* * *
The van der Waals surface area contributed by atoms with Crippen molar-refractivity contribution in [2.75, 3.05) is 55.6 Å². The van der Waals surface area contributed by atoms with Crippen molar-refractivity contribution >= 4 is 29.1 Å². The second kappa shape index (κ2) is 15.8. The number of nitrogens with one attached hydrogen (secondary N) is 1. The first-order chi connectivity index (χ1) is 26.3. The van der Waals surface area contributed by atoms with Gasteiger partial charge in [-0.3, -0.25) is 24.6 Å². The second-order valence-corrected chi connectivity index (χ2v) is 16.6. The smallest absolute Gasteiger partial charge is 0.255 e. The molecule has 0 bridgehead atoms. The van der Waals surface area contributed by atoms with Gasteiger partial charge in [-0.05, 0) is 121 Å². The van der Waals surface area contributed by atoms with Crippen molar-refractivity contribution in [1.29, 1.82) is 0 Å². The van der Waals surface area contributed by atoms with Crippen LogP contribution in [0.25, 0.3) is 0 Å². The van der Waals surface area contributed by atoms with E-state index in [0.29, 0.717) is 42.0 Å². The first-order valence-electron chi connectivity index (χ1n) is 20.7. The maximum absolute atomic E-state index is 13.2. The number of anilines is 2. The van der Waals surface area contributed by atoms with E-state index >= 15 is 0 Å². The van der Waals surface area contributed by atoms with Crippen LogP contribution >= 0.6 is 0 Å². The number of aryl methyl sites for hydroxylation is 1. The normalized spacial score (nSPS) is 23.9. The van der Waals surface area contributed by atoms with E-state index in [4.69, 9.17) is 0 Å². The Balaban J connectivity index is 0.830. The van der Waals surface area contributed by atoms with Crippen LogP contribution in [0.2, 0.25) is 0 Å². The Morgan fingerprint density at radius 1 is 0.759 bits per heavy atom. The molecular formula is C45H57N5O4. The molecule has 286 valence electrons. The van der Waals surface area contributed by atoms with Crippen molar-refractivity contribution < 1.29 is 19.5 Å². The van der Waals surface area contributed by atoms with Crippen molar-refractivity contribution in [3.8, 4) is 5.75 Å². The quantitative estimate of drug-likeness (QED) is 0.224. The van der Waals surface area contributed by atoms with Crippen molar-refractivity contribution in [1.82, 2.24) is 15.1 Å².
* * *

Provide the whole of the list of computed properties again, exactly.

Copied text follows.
The van der Waals surface area contributed by atoms with Crippen molar-refractivity contribution in [2.75, 3.05) is 55.6 Å². The van der Waals surface area contributed by atoms with Crippen molar-refractivity contribution >= 4 is 29.1 Å². The second kappa shape index (κ2) is 15.8. The number of nitrogens with one attached hydrogen (secondary N) is 1. The first-order chi connectivity index (χ1) is 26.3. The van der Waals surface area contributed by atoms with Gasteiger partial charge in [-0.3, -0.25) is 24.6 Å². The second-order valence-corrected chi connectivity index (χ2v) is 16.6. The smallest absolute Gasteiger partial charge is 0.255 e. The molecule has 0 bridgehead atoms. The van der Waals surface area contributed by atoms with Gasteiger partial charge in [-0.05, 0) is 121 Å². The van der Waals surface area contributed by atoms with Crippen molar-refractivity contribution in [1.29, 1.82) is 0 Å². The van der Waals surface area contributed by atoms with Crippen LogP contribution in [0.25, 0.3) is 0 Å². The van der Waals surface area contributed by atoms with E-state index in [0.29, 0.717) is 42.0 Å². The first-order valence-electron chi connectivity index (χ1n) is 20.7. The maximum absolute atomic E-state index is 13.2. The number of anilines is 2. The van der Waals surface area contributed by atoms with E-state index >= 15 is 0 Å². The van der Waals surface area contributed by atoms with Crippen LogP contribution >= 0.6 is 0 Å². The number of aryl methyl sites for hydroxylation is 1. The normalized spacial score (nSPS) is 23.9. The van der Waals surface area contributed by atoms with E-state index in [4.69, 9.17) is 0 Å². The Balaban J connectivity index is 0.830. The van der Waals surface area contributed by atoms with Crippen LogP contribution in [0.2, 0.25) is 0 Å². The Morgan fingerprint density at radius 1 is 0.759 bits per heavy atom. The molecular formula is C45H57N5O4. The molecule has 286 valence electrons. The van der Waals surface area contributed by atoms with Crippen molar-refractivity contribution < 1.29 is 19.5 Å². The van der Waals surface area contributed by atoms with Crippen molar-refractivity contribution in [3.8, 4) is 5.75 Å². The quantitative estimate of drug-likeness (QED) is 0.224. The van der Waals surface area contributed by atoms with Crippen molar-refractivity contribution in [1.82, 2.24) is 15.1 Å².